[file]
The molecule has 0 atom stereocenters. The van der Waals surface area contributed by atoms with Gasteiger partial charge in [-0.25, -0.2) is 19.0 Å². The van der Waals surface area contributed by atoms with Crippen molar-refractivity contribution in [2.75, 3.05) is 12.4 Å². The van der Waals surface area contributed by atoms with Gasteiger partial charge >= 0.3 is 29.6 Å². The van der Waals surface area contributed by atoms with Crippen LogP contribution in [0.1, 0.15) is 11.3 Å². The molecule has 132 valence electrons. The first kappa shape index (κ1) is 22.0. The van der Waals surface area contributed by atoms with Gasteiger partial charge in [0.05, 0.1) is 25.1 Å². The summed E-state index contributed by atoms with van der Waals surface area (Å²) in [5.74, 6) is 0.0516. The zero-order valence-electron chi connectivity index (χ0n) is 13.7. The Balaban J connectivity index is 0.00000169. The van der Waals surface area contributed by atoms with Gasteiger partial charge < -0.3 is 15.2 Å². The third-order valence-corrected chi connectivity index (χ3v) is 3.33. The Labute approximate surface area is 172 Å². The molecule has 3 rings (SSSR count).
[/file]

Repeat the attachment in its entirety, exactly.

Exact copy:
The molecule has 0 atom stereocenters. The van der Waals surface area contributed by atoms with Gasteiger partial charge in [-0.25, -0.2) is 19.0 Å². The van der Waals surface area contributed by atoms with Crippen molar-refractivity contribution in [2.75, 3.05) is 12.4 Å². The van der Waals surface area contributed by atoms with Gasteiger partial charge >= 0.3 is 29.6 Å². The van der Waals surface area contributed by atoms with Crippen LogP contribution in [0.1, 0.15) is 11.3 Å². The molecule has 132 valence electrons. The first kappa shape index (κ1) is 22.0. The van der Waals surface area contributed by atoms with Gasteiger partial charge in [0.05, 0.1) is 25.1 Å². The summed E-state index contributed by atoms with van der Waals surface area (Å²) in [5.74, 6) is 0.0516. The zero-order valence-electron chi connectivity index (χ0n) is 13.7. The Balaban J connectivity index is 0.00000169. The van der Waals surface area contributed by atoms with Gasteiger partial charge < -0.3 is 15.2 Å². The third-order valence-corrected chi connectivity index (χ3v) is 3.33. The Labute approximate surface area is 172 Å². The molecule has 3 rings (SSSR count).